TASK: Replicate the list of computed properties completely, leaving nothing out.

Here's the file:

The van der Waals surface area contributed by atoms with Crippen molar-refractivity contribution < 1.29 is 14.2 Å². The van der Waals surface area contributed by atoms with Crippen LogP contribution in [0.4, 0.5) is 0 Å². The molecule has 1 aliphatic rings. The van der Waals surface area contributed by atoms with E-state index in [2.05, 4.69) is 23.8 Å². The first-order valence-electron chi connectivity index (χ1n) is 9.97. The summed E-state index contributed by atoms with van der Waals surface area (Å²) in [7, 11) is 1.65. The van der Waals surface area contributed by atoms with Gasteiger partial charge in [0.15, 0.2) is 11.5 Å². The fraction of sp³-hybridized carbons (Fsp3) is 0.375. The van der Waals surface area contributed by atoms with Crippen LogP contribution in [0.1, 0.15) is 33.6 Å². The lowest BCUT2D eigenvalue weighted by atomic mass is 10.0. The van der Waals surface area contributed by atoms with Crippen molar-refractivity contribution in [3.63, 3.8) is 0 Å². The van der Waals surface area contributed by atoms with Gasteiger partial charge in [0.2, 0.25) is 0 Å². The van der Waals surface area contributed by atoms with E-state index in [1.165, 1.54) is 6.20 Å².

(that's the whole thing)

The van der Waals surface area contributed by atoms with Crippen molar-refractivity contribution < 1.29 is 14.2 Å². The van der Waals surface area contributed by atoms with Crippen LogP contribution in [0.4, 0.5) is 0 Å². The molecule has 1 aliphatic rings. The van der Waals surface area contributed by atoms with E-state index in [2.05, 4.69) is 23.8 Å². The first-order valence-electron chi connectivity index (χ1n) is 9.97. The summed E-state index contributed by atoms with van der Waals surface area (Å²) in [7, 11) is 1.65. The van der Waals surface area contributed by atoms with Gasteiger partial charge in [0.15, 0.2) is 11.5 Å². The fraction of sp³-hybridized carbons (Fsp3) is 0.375. The van der Waals surface area contributed by atoms with Crippen LogP contribution in [0.1, 0.15) is 33.6 Å². The lowest BCUT2D eigenvalue weighted by atomic mass is 10.0. The van der Waals surface area contributed by atoms with Crippen molar-refractivity contribution in [3.63, 3.8) is 0 Å². The van der Waals surface area contributed by atoms with Gasteiger partial charge in [0.2, 0.25) is 0 Å². The van der Waals surface area contributed by atoms with E-state index in [1.165, 1.54) is 6.20 Å².